Bryntysilio Hall stands above a UNESCO World Heritage Site that was built at the beginning of the industrial revolution. Horseshoe Falls that lead to the Aqueduct, and Bryntysilio are preserved buildings that capture historic sites of interest for future generations. Equally, as an adventure education centre, spending time in wild places is so very important and special to us. As such on it’s important to us that we understand and care for the natural world and wild places.
One of the biggest challenges facing young people in the 21st century is trying to mitigate the impacts of climate change. A suitable starting point is to build your understanding and appreciation for wild spaces. Time in green and blue spaces is known to improve our mental and physical wellbeing, whilst making us more aware of human impact on the natural world. This week-long programme aims to improve knowledge of the ecology of North Wales by heading out on adventures seeking wildlife and nurturing the wildlife that is living in our vast Victorian gardens. Working in the vast gardens will build practical gardening skills and further understanding of native and non-native flora and fauna. Knowledge is the key to solving some of the issues around conversation and we’ll explore specific strategies and actions possible to converse what we have here at Brynty and further afield. Part of this will be designing and planning action back home, after the residential ends.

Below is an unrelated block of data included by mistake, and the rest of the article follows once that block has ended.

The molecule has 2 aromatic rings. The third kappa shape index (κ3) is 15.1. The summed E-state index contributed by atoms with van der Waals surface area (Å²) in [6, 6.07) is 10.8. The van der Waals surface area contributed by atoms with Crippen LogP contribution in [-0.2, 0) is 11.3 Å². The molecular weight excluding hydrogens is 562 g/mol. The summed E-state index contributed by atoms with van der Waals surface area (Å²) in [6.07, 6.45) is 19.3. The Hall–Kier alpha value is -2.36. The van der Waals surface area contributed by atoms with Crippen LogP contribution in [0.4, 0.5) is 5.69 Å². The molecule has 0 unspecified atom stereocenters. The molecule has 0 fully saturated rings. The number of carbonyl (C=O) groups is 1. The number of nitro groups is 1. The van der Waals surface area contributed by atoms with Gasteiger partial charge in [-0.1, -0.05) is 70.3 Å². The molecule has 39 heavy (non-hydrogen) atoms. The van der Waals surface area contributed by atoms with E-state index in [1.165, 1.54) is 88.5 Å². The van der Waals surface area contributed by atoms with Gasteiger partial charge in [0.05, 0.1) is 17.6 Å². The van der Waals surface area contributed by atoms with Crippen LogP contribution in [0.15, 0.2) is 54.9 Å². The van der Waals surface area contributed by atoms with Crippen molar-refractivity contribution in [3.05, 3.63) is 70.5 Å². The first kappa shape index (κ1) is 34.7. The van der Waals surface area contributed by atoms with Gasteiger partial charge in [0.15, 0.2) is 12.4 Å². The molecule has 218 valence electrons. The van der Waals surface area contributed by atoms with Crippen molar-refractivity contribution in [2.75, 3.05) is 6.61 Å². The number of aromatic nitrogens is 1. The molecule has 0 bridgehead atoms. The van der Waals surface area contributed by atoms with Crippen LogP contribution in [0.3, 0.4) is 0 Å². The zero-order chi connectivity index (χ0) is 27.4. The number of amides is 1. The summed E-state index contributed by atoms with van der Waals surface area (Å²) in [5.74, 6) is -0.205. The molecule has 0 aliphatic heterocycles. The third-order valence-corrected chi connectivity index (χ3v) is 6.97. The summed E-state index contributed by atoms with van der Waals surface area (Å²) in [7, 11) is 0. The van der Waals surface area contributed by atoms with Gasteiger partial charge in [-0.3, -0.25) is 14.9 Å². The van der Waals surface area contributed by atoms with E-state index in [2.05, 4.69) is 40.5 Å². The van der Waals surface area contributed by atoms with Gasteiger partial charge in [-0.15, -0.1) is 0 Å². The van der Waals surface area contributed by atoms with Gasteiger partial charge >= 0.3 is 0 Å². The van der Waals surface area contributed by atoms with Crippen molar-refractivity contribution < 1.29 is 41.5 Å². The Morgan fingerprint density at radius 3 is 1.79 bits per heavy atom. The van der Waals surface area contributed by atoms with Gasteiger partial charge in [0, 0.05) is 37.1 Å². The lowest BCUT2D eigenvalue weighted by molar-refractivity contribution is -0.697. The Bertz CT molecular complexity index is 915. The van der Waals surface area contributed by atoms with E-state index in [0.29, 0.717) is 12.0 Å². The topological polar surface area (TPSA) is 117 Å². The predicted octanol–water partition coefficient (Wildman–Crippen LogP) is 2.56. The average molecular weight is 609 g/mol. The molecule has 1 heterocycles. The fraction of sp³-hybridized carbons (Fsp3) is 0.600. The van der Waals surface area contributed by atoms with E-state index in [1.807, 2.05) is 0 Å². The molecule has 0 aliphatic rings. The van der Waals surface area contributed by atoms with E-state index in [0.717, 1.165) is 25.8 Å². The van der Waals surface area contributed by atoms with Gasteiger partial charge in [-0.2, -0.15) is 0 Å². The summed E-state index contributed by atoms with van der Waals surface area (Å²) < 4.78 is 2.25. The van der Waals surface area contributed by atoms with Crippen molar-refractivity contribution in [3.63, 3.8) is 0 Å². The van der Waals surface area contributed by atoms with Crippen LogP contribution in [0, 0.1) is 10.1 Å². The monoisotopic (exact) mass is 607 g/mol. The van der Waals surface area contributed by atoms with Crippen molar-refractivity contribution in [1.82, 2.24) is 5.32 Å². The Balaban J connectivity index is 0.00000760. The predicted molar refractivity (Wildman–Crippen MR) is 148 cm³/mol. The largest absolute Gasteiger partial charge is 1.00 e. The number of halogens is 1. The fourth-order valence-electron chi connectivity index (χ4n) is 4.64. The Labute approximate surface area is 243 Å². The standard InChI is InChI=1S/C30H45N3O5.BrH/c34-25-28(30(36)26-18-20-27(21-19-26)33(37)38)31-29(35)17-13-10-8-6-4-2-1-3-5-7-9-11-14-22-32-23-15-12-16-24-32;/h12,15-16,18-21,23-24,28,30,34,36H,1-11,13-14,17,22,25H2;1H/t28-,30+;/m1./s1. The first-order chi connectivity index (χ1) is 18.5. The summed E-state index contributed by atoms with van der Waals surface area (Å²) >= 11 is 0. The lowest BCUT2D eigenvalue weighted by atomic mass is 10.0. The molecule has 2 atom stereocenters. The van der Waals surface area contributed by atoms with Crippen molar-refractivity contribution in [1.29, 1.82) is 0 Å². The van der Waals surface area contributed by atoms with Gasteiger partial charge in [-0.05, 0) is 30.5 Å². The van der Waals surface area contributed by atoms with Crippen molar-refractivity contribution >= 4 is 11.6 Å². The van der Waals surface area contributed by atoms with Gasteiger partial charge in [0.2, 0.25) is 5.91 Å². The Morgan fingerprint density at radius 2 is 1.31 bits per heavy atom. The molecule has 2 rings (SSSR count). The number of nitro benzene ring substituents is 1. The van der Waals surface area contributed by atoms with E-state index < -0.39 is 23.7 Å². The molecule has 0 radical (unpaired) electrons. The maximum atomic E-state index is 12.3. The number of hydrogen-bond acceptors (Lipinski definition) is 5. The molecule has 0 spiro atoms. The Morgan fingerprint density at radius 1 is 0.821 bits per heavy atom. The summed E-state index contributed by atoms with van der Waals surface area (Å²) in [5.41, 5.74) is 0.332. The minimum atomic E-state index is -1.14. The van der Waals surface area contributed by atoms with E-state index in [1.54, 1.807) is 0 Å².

The John Muir Award is set up to challenge, protect and share issues around wild spaces so an ideal certification for those seeking greater understanding and useful aid for personal statements and employment.